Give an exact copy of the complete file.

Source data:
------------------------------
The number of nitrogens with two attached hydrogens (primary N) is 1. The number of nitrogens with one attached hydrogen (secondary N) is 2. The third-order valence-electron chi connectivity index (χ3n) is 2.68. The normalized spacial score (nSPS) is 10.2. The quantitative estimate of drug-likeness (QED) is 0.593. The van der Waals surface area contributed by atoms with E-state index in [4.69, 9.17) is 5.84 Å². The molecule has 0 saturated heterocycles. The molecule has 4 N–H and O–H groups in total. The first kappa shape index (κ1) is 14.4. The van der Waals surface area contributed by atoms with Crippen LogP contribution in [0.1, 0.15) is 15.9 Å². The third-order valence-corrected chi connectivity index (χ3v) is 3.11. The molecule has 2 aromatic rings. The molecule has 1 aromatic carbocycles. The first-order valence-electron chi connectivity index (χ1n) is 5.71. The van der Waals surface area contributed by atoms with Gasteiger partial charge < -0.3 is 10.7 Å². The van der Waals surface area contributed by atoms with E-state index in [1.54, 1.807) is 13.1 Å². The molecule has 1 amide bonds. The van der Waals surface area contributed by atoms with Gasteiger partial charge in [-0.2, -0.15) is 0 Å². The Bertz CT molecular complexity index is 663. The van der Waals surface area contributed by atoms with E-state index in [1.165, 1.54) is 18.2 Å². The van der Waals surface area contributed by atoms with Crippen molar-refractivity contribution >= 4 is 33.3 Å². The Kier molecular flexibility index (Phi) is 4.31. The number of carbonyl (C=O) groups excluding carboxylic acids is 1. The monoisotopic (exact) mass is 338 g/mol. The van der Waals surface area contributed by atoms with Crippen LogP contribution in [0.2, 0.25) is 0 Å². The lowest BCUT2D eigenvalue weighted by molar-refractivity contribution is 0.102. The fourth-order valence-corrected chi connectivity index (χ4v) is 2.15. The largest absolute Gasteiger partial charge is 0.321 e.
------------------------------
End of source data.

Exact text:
The number of nitrogens with two attached hydrogens (primary N) is 1. The number of nitrogens with one attached hydrogen (secondary N) is 2. The third-order valence-electron chi connectivity index (χ3n) is 2.68. The normalized spacial score (nSPS) is 10.2. The quantitative estimate of drug-likeness (QED) is 0.593. The van der Waals surface area contributed by atoms with E-state index in [4.69, 9.17) is 5.84 Å². The molecule has 0 saturated heterocycles. The molecule has 4 N–H and O–H groups in total. The first kappa shape index (κ1) is 14.4. The van der Waals surface area contributed by atoms with Crippen LogP contribution in [0.1, 0.15) is 15.9 Å². The third-order valence-corrected chi connectivity index (χ3v) is 3.11. The molecule has 2 aromatic rings. The molecule has 1 aromatic carbocycles. The first-order valence-electron chi connectivity index (χ1n) is 5.71. The van der Waals surface area contributed by atoms with Gasteiger partial charge < -0.3 is 10.7 Å². The van der Waals surface area contributed by atoms with E-state index in [1.54, 1.807) is 13.1 Å². The molecule has 1 amide bonds. The van der Waals surface area contributed by atoms with Gasteiger partial charge in [-0.2, -0.15) is 0 Å². The Bertz CT molecular complexity index is 663. The van der Waals surface area contributed by atoms with E-state index in [1.165, 1.54) is 18.2 Å². The van der Waals surface area contributed by atoms with Crippen molar-refractivity contribution >= 4 is 33.3 Å². The Kier molecular flexibility index (Phi) is 4.31. The number of carbonyl (C=O) groups excluding carboxylic acids is 1. The monoisotopic (exact) mass is 338 g/mol. The van der Waals surface area contributed by atoms with Crippen LogP contribution in [0.2, 0.25) is 0 Å². The lowest BCUT2D eigenvalue weighted by molar-refractivity contribution is 0.102. The fourth-order valence-corrected chi connectivity index (χ4v) is 2.15. The largest absolute Gasteiger partial charge is 0.321 e.